Meanwhile, storages in the southern Basin have continued to steadily increase. As of 27 October 2021, southern Basin storages were holding 14,921 GL (92%). This is a 3% increase from 29 September when storages in the southern Basin were 14,426 GL (89%) and a significant increase from August 2021 when storages were 12,640 GL (78%).

Although rainfall across October ranged from mostly below average to average, storages like Hume Dam remained consistent. As of 27 October 2021, Hume Dam was sitting at 98%. Menindee Lakes was also sitting at 112% capacity as of this date.

According to the Bureau of Meteorology’s drought statement, Hume Dam water storage is at its highest level in nearly 5 years while Menindee Lakes water storage is at its highest level in almost 9 years. Water is now making its way from Menindee Lakes down the Great Darling Anabranch for the first time since 2017.

Climate outlook – The Bureau of Meteorology’s ENSO status remains at La Niña ALERT

The Murray–Darling Basin is likely to experience a wet end to 2021 thanks to the increased likelihood of La Niña developing.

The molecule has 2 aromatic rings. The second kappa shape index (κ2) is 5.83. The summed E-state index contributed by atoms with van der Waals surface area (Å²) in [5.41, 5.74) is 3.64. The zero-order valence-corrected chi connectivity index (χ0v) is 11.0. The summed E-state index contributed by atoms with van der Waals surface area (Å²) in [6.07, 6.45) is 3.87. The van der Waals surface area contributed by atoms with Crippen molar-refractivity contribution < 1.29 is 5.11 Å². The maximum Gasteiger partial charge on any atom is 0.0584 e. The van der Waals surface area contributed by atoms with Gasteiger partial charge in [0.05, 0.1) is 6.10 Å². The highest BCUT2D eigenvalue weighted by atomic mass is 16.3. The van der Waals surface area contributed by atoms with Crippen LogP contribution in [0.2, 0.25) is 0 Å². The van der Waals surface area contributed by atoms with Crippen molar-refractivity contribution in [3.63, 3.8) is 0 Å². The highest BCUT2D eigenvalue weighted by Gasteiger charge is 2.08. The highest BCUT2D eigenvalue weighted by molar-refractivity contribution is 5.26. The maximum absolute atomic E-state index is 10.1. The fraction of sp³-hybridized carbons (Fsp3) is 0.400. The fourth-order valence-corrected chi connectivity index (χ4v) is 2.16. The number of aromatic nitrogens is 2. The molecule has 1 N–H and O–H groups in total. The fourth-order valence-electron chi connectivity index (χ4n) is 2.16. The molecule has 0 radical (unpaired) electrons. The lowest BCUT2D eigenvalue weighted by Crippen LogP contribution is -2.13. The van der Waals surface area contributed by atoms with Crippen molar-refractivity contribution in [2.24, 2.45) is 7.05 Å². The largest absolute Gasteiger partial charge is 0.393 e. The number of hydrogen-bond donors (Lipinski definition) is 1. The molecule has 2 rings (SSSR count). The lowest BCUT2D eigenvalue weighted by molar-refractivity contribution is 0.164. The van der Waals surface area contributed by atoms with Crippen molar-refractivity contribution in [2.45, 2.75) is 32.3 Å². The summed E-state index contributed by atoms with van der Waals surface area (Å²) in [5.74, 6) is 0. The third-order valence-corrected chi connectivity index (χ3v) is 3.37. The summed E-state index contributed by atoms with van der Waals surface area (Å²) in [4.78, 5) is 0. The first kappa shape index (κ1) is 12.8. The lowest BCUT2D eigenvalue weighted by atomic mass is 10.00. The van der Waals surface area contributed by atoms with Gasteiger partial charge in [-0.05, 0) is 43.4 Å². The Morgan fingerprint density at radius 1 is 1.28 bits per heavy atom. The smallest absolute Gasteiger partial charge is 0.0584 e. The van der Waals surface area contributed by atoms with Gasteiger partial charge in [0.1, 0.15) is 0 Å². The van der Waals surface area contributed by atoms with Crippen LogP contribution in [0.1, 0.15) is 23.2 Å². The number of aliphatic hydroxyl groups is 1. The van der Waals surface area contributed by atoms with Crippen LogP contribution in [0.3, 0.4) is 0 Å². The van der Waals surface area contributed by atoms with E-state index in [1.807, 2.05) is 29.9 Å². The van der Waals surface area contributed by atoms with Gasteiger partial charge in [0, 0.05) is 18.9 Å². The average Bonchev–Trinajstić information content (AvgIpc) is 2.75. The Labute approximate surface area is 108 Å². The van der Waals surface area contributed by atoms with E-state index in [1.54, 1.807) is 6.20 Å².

The Bureau of Meteorology’s El Niño–Southern Oscillation (ENSO) Outlook is at La Niña ALERT. In the past when La Niña ALERT criteria have been met, La Niña has subsequently developed 70% of the time; this is around triple the normal likelihood. A La Niña event will increase the chances of above average rainfall for the Basin during spring and summer.

The negative Indian Ocean Dipole (IOD) event is expected to weaken and return to neutral in November.

As a result, November 2021 to January 2022 is likely to be wetter than average for the Basin. Daytime temperatures across November to January are likely to be warmer than average for western catchments, while night-time temperatures are expected to be warmer than average across the entire Basin.

Near median to high stream flows are also expected, with further rainfall likely to increase the risk of flooding in the southern Basin.